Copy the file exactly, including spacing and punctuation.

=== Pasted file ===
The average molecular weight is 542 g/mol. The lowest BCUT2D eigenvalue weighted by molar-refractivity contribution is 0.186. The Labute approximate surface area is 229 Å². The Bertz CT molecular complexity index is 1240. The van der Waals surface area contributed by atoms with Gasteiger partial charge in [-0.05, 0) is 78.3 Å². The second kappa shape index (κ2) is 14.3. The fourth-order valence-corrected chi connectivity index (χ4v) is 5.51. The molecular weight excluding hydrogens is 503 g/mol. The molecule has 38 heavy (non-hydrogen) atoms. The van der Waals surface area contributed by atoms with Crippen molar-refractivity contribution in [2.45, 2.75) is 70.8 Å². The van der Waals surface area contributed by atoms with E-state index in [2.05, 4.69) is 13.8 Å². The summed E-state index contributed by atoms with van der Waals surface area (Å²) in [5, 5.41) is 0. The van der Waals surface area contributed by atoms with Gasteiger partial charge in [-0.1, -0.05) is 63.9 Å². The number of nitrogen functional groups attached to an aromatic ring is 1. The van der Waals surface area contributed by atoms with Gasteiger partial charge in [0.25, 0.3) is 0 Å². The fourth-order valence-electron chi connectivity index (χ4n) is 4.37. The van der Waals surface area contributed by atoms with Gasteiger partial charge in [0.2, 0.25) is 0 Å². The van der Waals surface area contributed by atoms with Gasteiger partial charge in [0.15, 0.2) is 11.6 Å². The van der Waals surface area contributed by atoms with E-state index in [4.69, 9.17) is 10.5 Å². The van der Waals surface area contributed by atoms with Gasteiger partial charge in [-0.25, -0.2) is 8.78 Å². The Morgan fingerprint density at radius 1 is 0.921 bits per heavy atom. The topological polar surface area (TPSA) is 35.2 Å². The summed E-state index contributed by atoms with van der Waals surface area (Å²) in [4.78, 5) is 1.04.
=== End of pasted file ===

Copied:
The average molecular weight is 542 g/mol. The lowest BCUT2D eigenvalue weighted by molar-refractivity contribution is 0.186. The Labute approximate surface area is 229 Å². The Bertz CT molecular complexity index is 1240. The van der Waals surface area contributed by atoms with Gasteiger partial charge in [-0.05, 0) is 78.3 Å². The second kappa shape index (κ2) is 14.3. The fourth-order valence-corrected chi connectivity index (χ4v) is 5.51. The molecular weight excluding hydrogens is 503 g/mol. The molecule has 38 heavy (non-hydrogen) atoms. The van der Waals surface area contributed by atoms with Crippen molar-refractivity contribution in [2.45, 2.75) is 70.8 Å². The van der Waals surface area contributed by atoms with E-state index in [2.05, 4.69) is 13.8 Å². The summed E-state index contributed by atoms with van der Waals surface area (Å²) in [5, 5.41) is 0. The van der Waals surface area contributed by atoms with Gasteiger partial charge in [-0.1, -0.05) is 63.9 Å². The number of nitrogen functional groups attached to an aromatic ring is 1. The van der Waals surface area contributed by atoms with Gasteiger partial charge in [0.25, 0.3) is 0 Å². The fourth-order valence-electron chi connectivity index (χ4n) is 4.37. The van der Waals surface area contributed by atoms with Gasteiger partial charge in [0.2, 0.25) is 0 Å². The van der Waals surface area contributed by atoms with Gasteiger partial charge in [0.15, 0.2) is 11.6 Å². The van der Waals surface area contributed by atoms with E-state index in [4.69, 9.17) is 10.5 Å². The van der Waals surface area contributed by atoms with Gasteiger partial charge in [-0.25, -0.2) is 8.78 Å². The Morgan fingerprint density at radius 1 is 0.921 bits per heavy atom. The topological polar surface area (TPSA) is 35.2 Å². The summed E-state index contributed by atoms with van der Waals surface area (Å²) in [4.78, 5) is 1.04.